At first glance, Basquiat’s energetic, colorful creations seem childlike with their unstructured composition and wild, bold strokes and splashes. Upon closer study they reveal layers of meaning and power that will resonate with young art lovers, along with the compelling story of young Basquiat’s life, put thoughtfully into context here for child readers. (ALSC Core Values: Excellence, Inclusiveness)

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We Will Not Be Silent: The White Rose Student Resistance Movement That Defied Adolph Hitler by Russell Freedman (Clarion, 2016)

Who better than Newbery and Sibert Medalist Freedman to help readers today understand the climate that first enabled Hitler’s rise to power, then the courage it took on the part of these young people to defy the Nazis? In his trademark factual, non-hyberbolic way, Freedman conveys the terror of these times but doesn’t allow current young readers to become overwhelmed by it. Source notes, an index, clearly captioned archival photos, and picture credits complete the package and make this an example of the very best in nonfiction, for any age. (ALSC Core Values: Leadership, Integrity and Respect)

vietnam

Vietnam: A History of the War by Russell Freedman (Holiday, 2016)

What’s better than one book by Russell Freedman? Two books by Russell Freedman! The Vietnam War marked a turning point in American history; the intertwining issues of domestic policy, foreign policy, geopolitics, and American culture including the maturing antiwar movement, are all effectively addressed here, again, fully supported by clearly captioned and credited photos along with backmatter including a time line, source notes, a glossary, and an index. Now that “fake news” is having an impact on our national discourse, Freedman’s approach is more welcome, and more necessary, than ever. (ALSC Core Values: Inclusiveness, Excellence, Integrity and Respect)

PICTURE BOOKS  

du-iz-tak

Du Iz Tak? by Carson Ellis (Candlewick, 2016)

A group of insects ponders the presence of an unknown plant that continues to grow in front of their home log. An invented language advances the story as readers use context clues from the illustrations to decipher the insects’ conversation. Young children will be enthralled by watching the small yet meaningful changes unfold in the intricately drawn images that carry from page to page in a muted, earth-tone color palette. The insects’ invented argot risks being perceived as “pidgin,” and may distract rather than appeal, but it does present an opportunity for discussions about language and fluency with both children and adults. (ALSC Core Value: Innovation)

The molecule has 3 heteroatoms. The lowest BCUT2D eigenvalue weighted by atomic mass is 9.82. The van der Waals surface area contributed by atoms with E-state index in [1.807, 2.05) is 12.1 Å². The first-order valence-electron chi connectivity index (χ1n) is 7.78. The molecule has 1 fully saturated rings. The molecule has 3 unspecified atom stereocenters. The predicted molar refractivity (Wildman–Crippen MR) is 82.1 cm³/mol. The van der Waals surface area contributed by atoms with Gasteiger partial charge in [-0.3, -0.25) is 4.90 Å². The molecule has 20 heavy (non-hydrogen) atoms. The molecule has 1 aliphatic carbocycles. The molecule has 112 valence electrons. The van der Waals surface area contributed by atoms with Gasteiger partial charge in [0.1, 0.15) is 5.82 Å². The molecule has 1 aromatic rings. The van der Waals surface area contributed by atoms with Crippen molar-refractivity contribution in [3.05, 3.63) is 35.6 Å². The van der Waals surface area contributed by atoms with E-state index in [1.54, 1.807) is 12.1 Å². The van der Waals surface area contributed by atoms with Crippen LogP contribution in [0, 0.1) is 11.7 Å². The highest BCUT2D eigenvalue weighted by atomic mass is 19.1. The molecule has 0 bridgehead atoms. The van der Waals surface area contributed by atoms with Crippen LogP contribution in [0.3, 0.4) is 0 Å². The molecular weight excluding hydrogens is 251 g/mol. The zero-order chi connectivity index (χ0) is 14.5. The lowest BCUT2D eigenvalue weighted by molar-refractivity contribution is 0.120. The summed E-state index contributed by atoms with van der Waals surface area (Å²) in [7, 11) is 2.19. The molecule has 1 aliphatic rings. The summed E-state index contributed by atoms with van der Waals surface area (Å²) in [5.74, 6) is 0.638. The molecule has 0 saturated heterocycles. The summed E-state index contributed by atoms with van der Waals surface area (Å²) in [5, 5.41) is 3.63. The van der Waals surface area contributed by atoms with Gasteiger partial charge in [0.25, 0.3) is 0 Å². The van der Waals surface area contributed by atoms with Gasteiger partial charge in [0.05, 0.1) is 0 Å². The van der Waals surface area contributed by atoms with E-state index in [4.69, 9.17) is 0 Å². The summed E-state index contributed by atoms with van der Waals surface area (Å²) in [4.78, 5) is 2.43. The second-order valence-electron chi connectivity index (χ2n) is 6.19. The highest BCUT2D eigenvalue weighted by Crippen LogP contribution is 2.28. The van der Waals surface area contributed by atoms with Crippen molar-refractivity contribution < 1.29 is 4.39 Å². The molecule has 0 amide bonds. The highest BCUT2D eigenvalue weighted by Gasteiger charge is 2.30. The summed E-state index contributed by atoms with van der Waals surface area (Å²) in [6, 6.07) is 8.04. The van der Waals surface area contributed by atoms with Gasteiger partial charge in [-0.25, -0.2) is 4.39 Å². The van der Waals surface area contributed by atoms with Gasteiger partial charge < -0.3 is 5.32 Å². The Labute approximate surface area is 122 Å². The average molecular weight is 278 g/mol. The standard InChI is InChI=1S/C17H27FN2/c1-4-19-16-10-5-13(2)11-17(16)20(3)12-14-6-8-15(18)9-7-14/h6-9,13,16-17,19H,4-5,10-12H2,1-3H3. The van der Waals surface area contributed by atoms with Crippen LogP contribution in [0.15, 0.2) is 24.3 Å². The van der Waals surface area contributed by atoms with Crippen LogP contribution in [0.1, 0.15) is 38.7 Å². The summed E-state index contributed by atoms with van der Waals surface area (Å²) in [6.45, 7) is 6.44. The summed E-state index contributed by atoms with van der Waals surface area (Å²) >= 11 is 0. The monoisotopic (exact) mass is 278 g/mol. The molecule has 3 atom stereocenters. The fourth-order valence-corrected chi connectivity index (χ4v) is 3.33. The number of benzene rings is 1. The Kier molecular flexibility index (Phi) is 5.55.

maybe-something-beautiful

Maybe Something Beautiful: How Art Transformed a Neighborhood by F. Isabel Campoy and Theresa Howell, illustrated by Rafael Lopez (Houghton Mifflin Harcourt, 2016)

A young girl who loves to draw shares her art with members of her community. She is invited by a muralist to join him in creating a vibrant colored mural on a building in their otherwise gray neighborhood. They are soon joined by their neighbors whose enthusiasm for the project ignites a block party filled with music, dancing and painting the walls, sidewalks, benches and utility boxes. The lively text is complemented by colorful illustrations. Inspired by a true story, Maybe Something Beautiful is a reminder that everyone’s efforts can impact change and that art is a powerful tool for transformation.(ALSC Core Values: Collaboration, Leadership, Responsiveness)

CHILDREN’S FICTION

As Brave As You

As Brave As You by Jason Reynolds (Simon and Schuster/Atheneum, 2016)

Twelve-year-old Genie and his older brother Ernie spend a month with their grandparents in North Hill, Virginia while their parents spend time together sorting out their fading marriage. Genie struggles to adapt to an environment unlike his home in Brooklyn and make sense of the growing concerns he has for his parents’ marriage. Readers will laugh and empathize with this coming of age story as Genie deepens his understanding of himself, his family history and his role within the family. (ALSC Core Values: Integrity and Respect)

The Girl Who Drank the Moon

The Girl Who Drank the Moon by Kelly Barnhill (Alongquin, 2016)

Everyone knows a witch lives in the swamp, because every year the people of the Protectorate sacrifice their youngest child to keep peace with her. What they don’t know is how she transforms the lives of their abandoned children with starlight and magic. A book about the power of stories and the dangers of sorrow, The Girl Who Drank the Moon has enormous heart. (ALSC Core Values: Innovation, Excellence)

snow-white-a-graphic-novel

Snow White: A Graphic Novel by Matt Phelan (Candlewick, 2016)

Samantha, or Snow as she becomes known, is sent away to school as a young girl by her cruel stepmother. While she is gone her father passes away and upon her return her own life is threatened by an assassin hired by her stepmother. Snow runs to safety and finds herself in an alley with a band of seven boys who protect her from the evils of their city and Snow’s stepmother. Set in 1928, New York City, Phelan has created an engaging retelling of a classic fairy tale in a graphic novel format. (ALSC Core Value: Innovation)

 TEEN BOOKS

if-i-was-your-girl

If I Was Your Girl by Meredith Russo (Macmillan/Flatiron, 2016)